A faint bleep could still be heard from the smoke alarm which Debbie Medland says saved her life when the grandmother of two returned to her fire-ravaged home on Monday.
Ms Medland, 56, had been living in the Rangeway property a week before it was deliberately set on fire last Saturday.
The blaze at the Hardman Street unit and the torching of a utility vehicle, just a few doors down, both occurred about 3.50am.
Ms Medland recalled awaking to the sound of the smoke alarm in the early hours.
Disorientated, she thought the house alarm was triggered by a burglary.
She said she only realised her house was on fire when she saw a red glow in the upper wall adjacent to where the blaze was started in a shed.
“I can just remember running around trying to get the keys to get out,” she said.
“I could hear it (the fire) in the roof and the noise of the roof starting to fall in.” Ms Medland’s son Jason Machin, who bought the property for his mother a week earlier, said it might have to be demolished.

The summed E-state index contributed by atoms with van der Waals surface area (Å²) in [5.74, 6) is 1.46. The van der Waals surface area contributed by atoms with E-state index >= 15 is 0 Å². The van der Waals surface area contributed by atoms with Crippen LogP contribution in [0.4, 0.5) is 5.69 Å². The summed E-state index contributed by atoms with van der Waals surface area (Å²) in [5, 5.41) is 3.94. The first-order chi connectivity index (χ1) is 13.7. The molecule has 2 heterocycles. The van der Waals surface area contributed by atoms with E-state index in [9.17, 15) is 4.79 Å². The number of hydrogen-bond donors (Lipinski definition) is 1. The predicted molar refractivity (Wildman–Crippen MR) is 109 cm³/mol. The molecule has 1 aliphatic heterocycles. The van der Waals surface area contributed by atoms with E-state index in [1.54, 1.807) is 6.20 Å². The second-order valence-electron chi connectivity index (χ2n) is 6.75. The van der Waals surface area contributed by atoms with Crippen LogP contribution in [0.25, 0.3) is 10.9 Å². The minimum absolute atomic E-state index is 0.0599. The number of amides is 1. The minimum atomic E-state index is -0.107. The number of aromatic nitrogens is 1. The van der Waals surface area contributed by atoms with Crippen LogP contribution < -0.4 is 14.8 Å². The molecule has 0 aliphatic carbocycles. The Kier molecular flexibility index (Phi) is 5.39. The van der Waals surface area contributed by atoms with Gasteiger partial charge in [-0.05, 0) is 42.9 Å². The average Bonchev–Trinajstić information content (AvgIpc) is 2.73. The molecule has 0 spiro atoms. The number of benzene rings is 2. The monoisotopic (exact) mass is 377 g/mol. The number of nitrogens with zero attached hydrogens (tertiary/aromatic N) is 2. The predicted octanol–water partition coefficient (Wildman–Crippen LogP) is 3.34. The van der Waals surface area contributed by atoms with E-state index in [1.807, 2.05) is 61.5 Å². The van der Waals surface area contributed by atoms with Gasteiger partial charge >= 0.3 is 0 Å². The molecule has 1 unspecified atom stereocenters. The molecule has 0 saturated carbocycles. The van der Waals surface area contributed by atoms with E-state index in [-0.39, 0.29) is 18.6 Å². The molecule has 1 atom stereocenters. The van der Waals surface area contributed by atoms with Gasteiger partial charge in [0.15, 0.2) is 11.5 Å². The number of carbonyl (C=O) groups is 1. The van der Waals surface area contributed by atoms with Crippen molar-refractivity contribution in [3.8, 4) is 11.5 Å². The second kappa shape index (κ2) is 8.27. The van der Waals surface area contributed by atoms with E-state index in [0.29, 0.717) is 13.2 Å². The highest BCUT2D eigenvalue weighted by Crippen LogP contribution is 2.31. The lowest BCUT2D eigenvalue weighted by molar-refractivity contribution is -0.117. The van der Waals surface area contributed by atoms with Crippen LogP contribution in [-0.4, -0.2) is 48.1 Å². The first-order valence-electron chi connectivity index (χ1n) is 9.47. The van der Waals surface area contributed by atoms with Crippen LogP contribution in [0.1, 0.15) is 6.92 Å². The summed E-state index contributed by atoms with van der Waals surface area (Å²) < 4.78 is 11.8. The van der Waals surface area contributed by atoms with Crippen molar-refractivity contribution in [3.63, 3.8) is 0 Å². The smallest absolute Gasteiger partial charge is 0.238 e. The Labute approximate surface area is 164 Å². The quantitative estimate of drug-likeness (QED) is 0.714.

The fire took hold of most of the roof, bringing down trusses and plasterboard throughout the kitchen and living area.
Most of the walls were damaged by smoke and the flames.
The door to the shed where the fire started was kicked in, Mr Machin said, and items were believed to have been stolen.
Ms Medland said she would have even given the burglars something if they had only asked.
“If they needed something, knock on the door and I could have given them a dollar or a piece of bread but don’t go and burn the place down,” she said.
Ms Medland said the culprits had no conscience.
“I’m sad to think that they would do that (start the fire). How many people they have hurt in the process?,” she said.
She “felt sick” to see the unit in such a sorry state, but was thankful to have gotten out alive.